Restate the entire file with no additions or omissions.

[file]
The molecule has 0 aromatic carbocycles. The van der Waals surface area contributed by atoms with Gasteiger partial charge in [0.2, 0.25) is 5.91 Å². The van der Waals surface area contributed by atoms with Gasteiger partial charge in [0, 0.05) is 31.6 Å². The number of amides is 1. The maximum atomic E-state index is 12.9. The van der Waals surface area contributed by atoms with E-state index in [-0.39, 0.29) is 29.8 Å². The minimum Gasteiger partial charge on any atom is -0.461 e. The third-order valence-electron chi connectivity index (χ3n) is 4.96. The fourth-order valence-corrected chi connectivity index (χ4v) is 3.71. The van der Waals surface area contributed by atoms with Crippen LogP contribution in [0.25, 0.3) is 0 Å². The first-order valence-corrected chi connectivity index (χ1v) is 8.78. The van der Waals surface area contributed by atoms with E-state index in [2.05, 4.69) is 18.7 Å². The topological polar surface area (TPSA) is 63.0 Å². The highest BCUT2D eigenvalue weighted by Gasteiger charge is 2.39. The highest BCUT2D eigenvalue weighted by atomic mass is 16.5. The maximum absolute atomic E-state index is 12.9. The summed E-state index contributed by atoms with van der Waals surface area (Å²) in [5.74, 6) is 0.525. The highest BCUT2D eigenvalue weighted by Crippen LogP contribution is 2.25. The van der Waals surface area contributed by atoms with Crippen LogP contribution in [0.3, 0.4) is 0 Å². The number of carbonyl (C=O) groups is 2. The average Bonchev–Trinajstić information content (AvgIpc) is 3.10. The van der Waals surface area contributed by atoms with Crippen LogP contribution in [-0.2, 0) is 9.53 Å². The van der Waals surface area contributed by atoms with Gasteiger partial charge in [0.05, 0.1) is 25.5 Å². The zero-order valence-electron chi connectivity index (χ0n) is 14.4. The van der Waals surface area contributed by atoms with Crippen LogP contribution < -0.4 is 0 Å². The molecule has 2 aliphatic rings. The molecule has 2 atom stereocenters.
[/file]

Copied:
The molecule has 0 aromatic carbocycles. The van der Waals surface area contributed by atoms with Gasteiger partial charge in [0.2, 0.25) is 5.91 Å². The van der Waals surface area contributed by atoms with Gasteiger partial charge in [0, 0.05) is 31.6 Å². The number of amides is 1. The maximum atomic E-state index is 12.9. The van der Waals surface area contributed by atoms with E-state index in [-0.39, 0.29) is 29.8 Å². The minimum Gasteiger partial charge on any atom is -0.461 e. The third-order valence-electron chi connectivity index (χ3n) is 4.96. The fourth-order valence-corrected chi connectivity index (χ4v) is 3.71. The van der Waals surface area contributed by atoms with Crippen LogP contribution in [0.25, 0.3) is 0 Å². The first-order valence-corrected chi connectivity index (χ1v) is 8.78. The van der Waals surface area contributed by atoms with E-state index in [2.05, 4.69) is 18.7 Å². The topological polar surface area (TPSA) is 63.0 Å². The highest BCUT2D eigenvalue weighted by Gasteiger charge is 2.39. The highest BCUT2D eigenvalue weighted by atomic mass is 16.5. The maximum absolute atomic E-state index is 12.9. The summed E-state index contributed by atoms with van der Waals surface area (Å²) in [5.74, 6) is 0.525. The highest BCUT2D eigenvalue weighted by Crippen LogP contribution is 2.25. The van der Waals surface area contributed by atoms with Crippen LogP contribution in [0.3, 0.4) is 0 Å². The number of carbonyl (C=O) groups is 2. The average Bonchev–Trinajstić information content (AvgIpc) is 3.10. The van der Waals surface area contributed by atoms with Crippen LogP contribution in [-0.2, 0) is 9.53 Å². The van der Waals surface area contributed by atoms with Gasteiger partial charge in [0.05, 0.1) is 25.5 Å². The zero-order valence-electron chi connectivity index (χ0n) is 14.4. The van der Waals surface area contributed by atoms with Crippen LogP contribution < -0.4 is 0 Å². The molecule has 2 aliphatic rings. The molecule has 2 atom stereocenters.